Pilea cadierei: Aluminium Plant, Friendship Plant

The nettle family includes many attractive genera that can be used for gardening purposes. In all botanical gardens (often also in rock gardens) one will find Helxine soleirolii, a pretty prostrate plant with small, dense leaves that is sometimes used as a substitute for turf. Also frequently cultivated are the ornamental species of the genera Boehmeria, Debregeasia, Laportea and Pellionia. Most widely used in homes, however, is the genus Pilea, comprising some 200 species distributed in the tropics on all continents excepting Australia.

Pilea cadierei is native to the tropical rain forests of Indochina (reference books often say Africa, more specifically the Congo, but this is probably a mistake). It grows to a maximum height of 40 cm (16 in), but is usually shorter. The leaves, marked with large silvery patches (hence the name aluminium plant) are almost 10 cm (4 in) long.

Another commonly cultivated species is P. microphylla from the South American Andes, where it grows up to elevations of 2,000 m (6,600 ft). It is a small herbaceous plant with tiny leaves up to 0.5 cm (’/4 in) long at the most, which often grows on stone walls and rocks and is the only member of the genus that tolerates direct sun. P. spruceana from the region between Venezuela and Peru has brownish-red leaves covered with blister-like growths. More often grown are its cultivars, ‘Norfolk’ and ‘Silver Tree’, both lovely, small, variegated plants.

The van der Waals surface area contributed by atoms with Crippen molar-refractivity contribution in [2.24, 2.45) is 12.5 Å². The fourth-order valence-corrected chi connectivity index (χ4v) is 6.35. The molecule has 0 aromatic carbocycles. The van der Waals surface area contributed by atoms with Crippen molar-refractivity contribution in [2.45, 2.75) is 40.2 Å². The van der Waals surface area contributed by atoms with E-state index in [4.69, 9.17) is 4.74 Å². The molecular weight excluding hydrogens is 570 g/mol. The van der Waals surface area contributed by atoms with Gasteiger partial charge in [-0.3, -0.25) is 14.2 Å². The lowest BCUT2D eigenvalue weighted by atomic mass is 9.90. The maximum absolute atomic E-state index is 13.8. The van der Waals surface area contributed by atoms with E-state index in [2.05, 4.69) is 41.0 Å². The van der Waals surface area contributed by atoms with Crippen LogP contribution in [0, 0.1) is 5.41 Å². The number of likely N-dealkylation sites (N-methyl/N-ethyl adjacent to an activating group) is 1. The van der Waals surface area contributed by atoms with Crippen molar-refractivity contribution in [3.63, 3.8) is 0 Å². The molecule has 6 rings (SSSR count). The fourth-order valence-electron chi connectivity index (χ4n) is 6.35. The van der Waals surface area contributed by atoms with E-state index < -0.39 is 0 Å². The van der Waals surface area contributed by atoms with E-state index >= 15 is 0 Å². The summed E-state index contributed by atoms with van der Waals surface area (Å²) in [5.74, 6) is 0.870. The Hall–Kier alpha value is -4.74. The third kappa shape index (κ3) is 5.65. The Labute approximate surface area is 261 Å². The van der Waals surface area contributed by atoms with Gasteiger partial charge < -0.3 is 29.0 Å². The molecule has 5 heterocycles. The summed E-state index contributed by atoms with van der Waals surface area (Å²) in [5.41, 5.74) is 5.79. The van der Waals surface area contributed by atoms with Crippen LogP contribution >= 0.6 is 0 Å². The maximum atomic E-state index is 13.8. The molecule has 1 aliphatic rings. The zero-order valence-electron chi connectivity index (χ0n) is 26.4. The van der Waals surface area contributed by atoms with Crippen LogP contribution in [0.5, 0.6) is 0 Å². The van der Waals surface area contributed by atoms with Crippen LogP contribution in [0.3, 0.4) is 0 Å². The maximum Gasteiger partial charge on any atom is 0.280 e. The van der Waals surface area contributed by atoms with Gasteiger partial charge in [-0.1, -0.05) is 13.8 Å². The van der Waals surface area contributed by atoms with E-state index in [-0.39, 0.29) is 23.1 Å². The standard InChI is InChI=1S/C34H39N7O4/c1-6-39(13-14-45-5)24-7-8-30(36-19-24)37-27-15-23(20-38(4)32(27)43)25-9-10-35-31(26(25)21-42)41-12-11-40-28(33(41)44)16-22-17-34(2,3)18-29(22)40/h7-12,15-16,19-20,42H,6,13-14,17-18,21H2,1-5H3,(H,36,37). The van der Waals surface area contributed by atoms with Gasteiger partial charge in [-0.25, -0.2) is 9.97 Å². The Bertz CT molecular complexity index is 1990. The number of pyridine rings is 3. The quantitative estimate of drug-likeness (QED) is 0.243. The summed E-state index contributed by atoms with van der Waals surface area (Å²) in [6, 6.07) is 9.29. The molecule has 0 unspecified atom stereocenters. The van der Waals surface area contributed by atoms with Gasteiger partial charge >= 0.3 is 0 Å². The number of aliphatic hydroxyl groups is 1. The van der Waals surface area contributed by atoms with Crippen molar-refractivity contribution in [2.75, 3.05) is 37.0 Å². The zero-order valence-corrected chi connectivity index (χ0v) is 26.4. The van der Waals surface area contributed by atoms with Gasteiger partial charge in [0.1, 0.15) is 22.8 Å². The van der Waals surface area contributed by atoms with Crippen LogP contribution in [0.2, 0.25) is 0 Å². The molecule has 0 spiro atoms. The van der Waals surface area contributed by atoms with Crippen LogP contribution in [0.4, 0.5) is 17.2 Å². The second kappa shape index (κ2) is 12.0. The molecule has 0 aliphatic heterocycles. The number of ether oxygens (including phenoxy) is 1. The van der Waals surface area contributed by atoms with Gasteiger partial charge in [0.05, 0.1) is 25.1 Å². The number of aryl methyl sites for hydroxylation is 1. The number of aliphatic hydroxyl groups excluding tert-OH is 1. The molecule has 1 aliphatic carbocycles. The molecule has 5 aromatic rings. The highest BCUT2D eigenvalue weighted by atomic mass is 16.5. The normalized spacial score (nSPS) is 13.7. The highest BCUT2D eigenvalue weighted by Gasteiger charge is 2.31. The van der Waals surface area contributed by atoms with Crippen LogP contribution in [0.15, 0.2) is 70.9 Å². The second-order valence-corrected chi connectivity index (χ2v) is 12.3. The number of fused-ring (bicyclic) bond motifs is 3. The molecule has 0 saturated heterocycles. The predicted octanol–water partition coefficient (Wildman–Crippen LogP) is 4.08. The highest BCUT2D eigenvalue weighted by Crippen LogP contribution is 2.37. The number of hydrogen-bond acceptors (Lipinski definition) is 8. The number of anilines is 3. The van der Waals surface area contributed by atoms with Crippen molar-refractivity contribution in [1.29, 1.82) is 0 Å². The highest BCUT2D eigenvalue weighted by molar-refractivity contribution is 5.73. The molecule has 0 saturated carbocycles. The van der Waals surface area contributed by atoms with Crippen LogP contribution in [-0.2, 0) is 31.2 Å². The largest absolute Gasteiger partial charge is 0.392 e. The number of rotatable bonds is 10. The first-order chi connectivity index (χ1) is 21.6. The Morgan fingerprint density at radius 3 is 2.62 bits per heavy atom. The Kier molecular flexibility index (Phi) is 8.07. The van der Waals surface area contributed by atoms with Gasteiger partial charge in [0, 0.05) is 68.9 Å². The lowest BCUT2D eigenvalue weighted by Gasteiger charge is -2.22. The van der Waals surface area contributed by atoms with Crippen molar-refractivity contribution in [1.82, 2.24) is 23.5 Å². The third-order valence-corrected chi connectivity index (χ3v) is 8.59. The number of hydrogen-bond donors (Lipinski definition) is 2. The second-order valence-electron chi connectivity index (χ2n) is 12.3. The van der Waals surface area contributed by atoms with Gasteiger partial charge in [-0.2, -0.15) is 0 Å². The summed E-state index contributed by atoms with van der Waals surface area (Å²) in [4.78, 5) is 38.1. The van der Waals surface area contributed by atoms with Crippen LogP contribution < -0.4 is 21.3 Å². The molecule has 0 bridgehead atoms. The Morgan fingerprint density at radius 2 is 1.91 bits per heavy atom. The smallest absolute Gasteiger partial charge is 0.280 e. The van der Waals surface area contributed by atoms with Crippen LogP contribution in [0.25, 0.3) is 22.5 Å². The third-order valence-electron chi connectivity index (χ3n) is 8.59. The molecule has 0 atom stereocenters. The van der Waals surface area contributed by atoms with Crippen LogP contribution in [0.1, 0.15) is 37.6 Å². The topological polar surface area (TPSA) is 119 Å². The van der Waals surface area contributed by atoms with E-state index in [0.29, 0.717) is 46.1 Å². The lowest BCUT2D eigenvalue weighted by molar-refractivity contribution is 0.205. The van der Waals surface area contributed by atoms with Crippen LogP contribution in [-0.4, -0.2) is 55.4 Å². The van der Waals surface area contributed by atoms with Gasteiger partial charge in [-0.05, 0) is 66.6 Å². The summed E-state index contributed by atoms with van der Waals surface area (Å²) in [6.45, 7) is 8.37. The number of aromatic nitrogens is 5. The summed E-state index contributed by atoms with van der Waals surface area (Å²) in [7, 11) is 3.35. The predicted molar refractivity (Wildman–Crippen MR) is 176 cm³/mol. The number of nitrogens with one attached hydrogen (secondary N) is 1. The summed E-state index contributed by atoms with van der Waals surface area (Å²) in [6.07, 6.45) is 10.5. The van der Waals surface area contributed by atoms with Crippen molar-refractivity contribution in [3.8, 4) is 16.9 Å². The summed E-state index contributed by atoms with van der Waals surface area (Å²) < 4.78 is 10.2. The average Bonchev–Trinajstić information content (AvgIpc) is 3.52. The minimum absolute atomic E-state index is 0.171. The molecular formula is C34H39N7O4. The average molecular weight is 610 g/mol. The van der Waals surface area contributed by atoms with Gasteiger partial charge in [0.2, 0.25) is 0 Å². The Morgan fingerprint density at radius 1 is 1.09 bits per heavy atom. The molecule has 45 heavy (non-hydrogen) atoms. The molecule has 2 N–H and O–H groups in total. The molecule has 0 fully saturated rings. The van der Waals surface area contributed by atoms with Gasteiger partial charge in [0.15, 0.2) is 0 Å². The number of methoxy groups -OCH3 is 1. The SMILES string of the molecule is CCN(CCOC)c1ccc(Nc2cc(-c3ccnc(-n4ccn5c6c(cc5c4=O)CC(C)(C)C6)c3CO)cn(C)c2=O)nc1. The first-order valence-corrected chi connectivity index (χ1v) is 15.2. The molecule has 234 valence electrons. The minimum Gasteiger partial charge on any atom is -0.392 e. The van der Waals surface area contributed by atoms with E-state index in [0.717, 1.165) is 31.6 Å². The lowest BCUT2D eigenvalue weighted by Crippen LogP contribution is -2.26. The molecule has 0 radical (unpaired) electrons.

Most species grow in the bottom layer of rain forests and even though they prefer places with more light, such as stones in stream beds and the banks of streams, they will tolerate only diffused light. They are very good subjects for a demijohn or a plant-case. The compost should be a mixture of peat, sand and loam. Propagation is easy; cuttings root readily even in water.

15. November 2011 by Dave Pinkney
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